The incident forced him to flee. Matare said he could only escape with his 45-year-old wife and four children, ages 7 to 21. He had to leave his two other children from previous relationships behind, because he didn’t have time to find them.

After his wife and son both tried unsuccessfully to get visas to come to the U.S., he decided to head to South America in an attempt to reach the U.S. through the southern border.

Three of Matare’s children, two daughters and a son, stand in the backyard of Portland’s Family Shelter earlier this month. The family’s perilous journey took them through untamed Panamanian jungle, including a climb up a steep mountain called the “Hill of Death.” At times they even paid human traffickers for assistance.

His brother secured his family visas to Cuba and they flew to the island nation on Aug. 12, beginning a two-month odyssey along a well-established migrant trail of illegal border crossings and human traffickers, known as coyotes.

He originally planned to go to a large U.S. city, such as Washington, D.C., Boston or New York. But after speaking with some Congolese migrants along the way, he would choose a new destination for his family.


“We heard that Maine was a place where a lot of people have been able to get asylum,” he said.


After spending seven days in Cuba, the family flew to Quito, Ecuador, the country’s capital dramatically situated in the Andean foothills. There the family boarded a bus to the Colombian border and then continued to the northern Colombian town of Turbo, a port city located on the coast of the Caribbean Sea.

It was the beginning of one of the most dangerous legs of their journey. The only way into the Panamanian jungle was a three-hour voyage aboard a small boat to reach Capurgana. The trip had to be taken at dawn to avoid Colombian authorities, he said.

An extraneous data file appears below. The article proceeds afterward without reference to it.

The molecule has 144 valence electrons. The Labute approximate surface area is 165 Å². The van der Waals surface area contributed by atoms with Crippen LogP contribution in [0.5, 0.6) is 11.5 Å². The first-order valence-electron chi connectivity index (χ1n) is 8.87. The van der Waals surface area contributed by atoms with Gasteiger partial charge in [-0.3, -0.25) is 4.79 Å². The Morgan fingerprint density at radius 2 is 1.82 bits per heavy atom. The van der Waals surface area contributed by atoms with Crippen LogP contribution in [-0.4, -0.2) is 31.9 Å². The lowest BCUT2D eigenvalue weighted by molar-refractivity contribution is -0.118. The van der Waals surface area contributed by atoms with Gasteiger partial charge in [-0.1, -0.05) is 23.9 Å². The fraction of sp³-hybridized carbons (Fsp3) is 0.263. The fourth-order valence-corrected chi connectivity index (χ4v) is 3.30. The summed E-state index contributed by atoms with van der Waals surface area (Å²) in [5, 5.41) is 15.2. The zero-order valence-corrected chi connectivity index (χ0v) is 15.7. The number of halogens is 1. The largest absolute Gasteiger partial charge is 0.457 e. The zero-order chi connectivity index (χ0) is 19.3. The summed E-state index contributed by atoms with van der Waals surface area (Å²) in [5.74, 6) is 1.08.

“The waves were rough. The boat itself was not that great. So I was scared as we traveled three hours,” Matare said.

From there, they relied on a coyote to lead his family along the rugged, hilly and virtually untamed jungle region known as Darien’s Gap. It was raining when they set out, and the muddy trails included a climb up a steep mountain, known locally as the “Hill of Death.” It is not uncommon for migrants to die or pass dead bodies along the way, according to news reports about the migrant trail.

Matare was making the journey through wild lands filled with snakes and scorpions with his wife; two sons, ages 7 and 21; and two daughters, ages 13 and 15. Their only food during the five-day walk was crackers and sardines. What documents they had, including their Cuban visas, were destroyed during the trek.


They encountered great suffering along the way, including a pregnant woman trying to make the hike in the rain and through rivers. Matare said he worried often about his own children.

“It was a hard five days,” he said. “It was hard because when the kids ask you for water and food and you don’t have it available. It was really heartbreaking.”

But their faith and hope for a better life in the United States gave his family strength to persevere.

“There was a time I did regret to have ever started the journey,” he said. “But my main goal was to reach the United States, which is a very safe place.”


After leaving the jungle, Matare said his family checked in with Panamanian immigration authorities, who allowed them to continue on their journey.

From there, his family took buses through Panama and Costa Rica, sometimes pooling their resources with other migrants along the way. They would occasionally be met with charity and rest in camps with other migrants.


Other times, they sought to pass unnoticed.

Once they reached the northern border of Costa Rica, the family again put their safety in the hands of a coyote. They believed it was the only way to get through Nicaragua without encountering police or gangs.

Matare said they journeyed on horseback for two days through the jungle. There were three people – the trafficker and two others – per horse. This was the most frightening part of the journey for his family, who had no experience with horses and worried about potential violent encounters.

“(My kids) were really very scared because they were hungry,” he said. “It was nothing they enjoyed because the whole situation was scary.”